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In search of the good life

During the past year the pressure group Compass has undertaken a thoroughgoing attempt to rethink a democratic left politics of freedom, equality and solidarity. The first of three publications, The Good Society, was published in September 2006. Jonathan Rutherford, the chair of Compass's Good Society Working Group, argues that at its heart must be a new set of values and a new idea of the individual

November 1, 2006
9 min read

I was using a Barclays cash machine, my card was ejected and as I waited for the money a line flashed up on the screen: ‘Open the door to your dreams.’ My money rolled out and the line was gone, replaced by the image of an open door.

It reminded me of a Lloyds Bank leaflet that read: ‘How can we help you live your life?’ Capitalism offers us more than material goods. It promises us the good life – dreams, hope, love, a secure future.

It has provided majorities in industrialised countries with historically unprecedented affluence and individual choice. In the past 30 years, gross domestic product has almost doubled in the UK. In the past 50 years national income has tripled. But material prosperity has not brought with it increased satisfaction with life.

We are a society that has become more unequal and divided. The richest 1 per cent of people own 25 per cent of the wealth; the bottom 50 per cent own only 6 per cent. An average FTSE chief executive is paid 113 times more than an average worker. Levels of personal debt are unprecedented. Alongside the economic insecurity a new set of social problems has emerged – widespread mental ill health, systemic loneliness, growing numbers of psychologically damaged children, eating disorders, obesity, alcoholism, drug addiction.

We are living in a social recession. Its symptoms and its pain are often concealed inside our homes, where we experience them as our own shameful and personal failings. Feelings of worthlessness, hopelessness and meaninglessness have become our modern dreads. After three decades of liberal market capitalism, we are a society that is beset by loss of belonging and loss of political purchase on the world.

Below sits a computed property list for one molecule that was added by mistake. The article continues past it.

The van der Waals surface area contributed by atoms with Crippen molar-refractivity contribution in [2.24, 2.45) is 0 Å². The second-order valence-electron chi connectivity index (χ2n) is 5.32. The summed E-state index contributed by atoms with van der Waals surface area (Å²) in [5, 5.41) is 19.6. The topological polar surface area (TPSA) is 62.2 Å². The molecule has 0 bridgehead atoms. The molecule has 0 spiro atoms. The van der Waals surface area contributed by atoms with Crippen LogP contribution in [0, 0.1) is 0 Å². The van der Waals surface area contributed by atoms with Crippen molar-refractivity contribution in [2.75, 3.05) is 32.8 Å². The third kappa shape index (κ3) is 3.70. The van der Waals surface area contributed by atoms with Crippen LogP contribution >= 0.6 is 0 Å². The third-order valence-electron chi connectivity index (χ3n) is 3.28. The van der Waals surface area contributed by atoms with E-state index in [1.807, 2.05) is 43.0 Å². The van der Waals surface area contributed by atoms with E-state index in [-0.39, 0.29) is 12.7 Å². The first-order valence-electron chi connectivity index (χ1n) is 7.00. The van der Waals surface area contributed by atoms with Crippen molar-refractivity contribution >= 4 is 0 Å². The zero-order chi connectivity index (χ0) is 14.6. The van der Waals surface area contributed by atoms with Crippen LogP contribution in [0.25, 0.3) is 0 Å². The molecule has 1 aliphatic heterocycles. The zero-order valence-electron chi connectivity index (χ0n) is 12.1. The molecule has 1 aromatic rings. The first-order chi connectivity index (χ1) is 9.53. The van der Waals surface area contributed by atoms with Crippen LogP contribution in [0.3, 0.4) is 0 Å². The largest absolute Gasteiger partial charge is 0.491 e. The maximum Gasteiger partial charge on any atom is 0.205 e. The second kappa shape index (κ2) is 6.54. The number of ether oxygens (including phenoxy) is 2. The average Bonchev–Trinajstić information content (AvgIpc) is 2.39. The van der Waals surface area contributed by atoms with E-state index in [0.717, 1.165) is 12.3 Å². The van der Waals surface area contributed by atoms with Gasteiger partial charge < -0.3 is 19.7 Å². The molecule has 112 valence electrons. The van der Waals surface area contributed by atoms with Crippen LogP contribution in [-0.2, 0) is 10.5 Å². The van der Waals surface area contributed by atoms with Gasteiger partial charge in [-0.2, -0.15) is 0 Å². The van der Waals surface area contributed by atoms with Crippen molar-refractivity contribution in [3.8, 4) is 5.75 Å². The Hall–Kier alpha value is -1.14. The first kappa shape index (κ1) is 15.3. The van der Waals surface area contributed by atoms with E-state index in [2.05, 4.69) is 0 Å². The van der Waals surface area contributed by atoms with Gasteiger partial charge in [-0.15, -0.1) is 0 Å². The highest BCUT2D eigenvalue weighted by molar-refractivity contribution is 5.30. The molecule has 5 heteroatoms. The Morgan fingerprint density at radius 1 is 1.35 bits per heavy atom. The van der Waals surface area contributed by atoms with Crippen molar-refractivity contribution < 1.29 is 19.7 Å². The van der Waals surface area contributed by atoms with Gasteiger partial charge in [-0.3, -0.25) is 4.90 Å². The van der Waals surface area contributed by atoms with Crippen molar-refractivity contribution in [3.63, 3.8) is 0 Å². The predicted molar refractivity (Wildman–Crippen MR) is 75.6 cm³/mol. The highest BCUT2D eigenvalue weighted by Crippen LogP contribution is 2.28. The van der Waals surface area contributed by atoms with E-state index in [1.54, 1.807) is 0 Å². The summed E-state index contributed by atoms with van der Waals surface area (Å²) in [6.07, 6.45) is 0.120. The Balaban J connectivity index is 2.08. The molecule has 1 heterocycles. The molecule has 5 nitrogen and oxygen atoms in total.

A society of ‘individualised’ human beings has taken shape, driven by commodification and the spread of markets. The boundaries of the old social categories – state, class, community, family – have been broken apart, creating a new order of precariousness and insecurity.

Democratic institutions unable to reform to take account of the new individualism have atrophied. Political parties, without their old class constituencies and bereft of any meaningful social function, have been hollowed out. The nation state is being transformed into a new kind of market state: an enabler of market provision and an enforcer of market values. Politicians, frantically searching for political actors who might carry some agency in this fragmentary world, have fallen upon the language of local community. But the idea of local community as a geographically bounded entity defined by shared interest exists only in their imagination.

In this paradigmatic transformation of society, neoliberalism has promised individual freedom. Personal choice chimes with the aspiration to make a life of one’s own and to be freed from the paternalistic state and condescensions of class.

But neoliberal individualism lacks an ethical stance of obligation toward others.

The public good is dismissed as meaningless.

To maximise individual freedom the market or its proxies must be extended into all areas of life. What matters is what can be counted – price, cost, money, targets. Using markets to distribute liberty has reduced individuals to economic units calculating their self-interest, and generated historically unprecedented levels of inequality. Our affluence is becoming an emotionally and culturally impoverished kind of freedom blighted by injustice, precariousness and drift.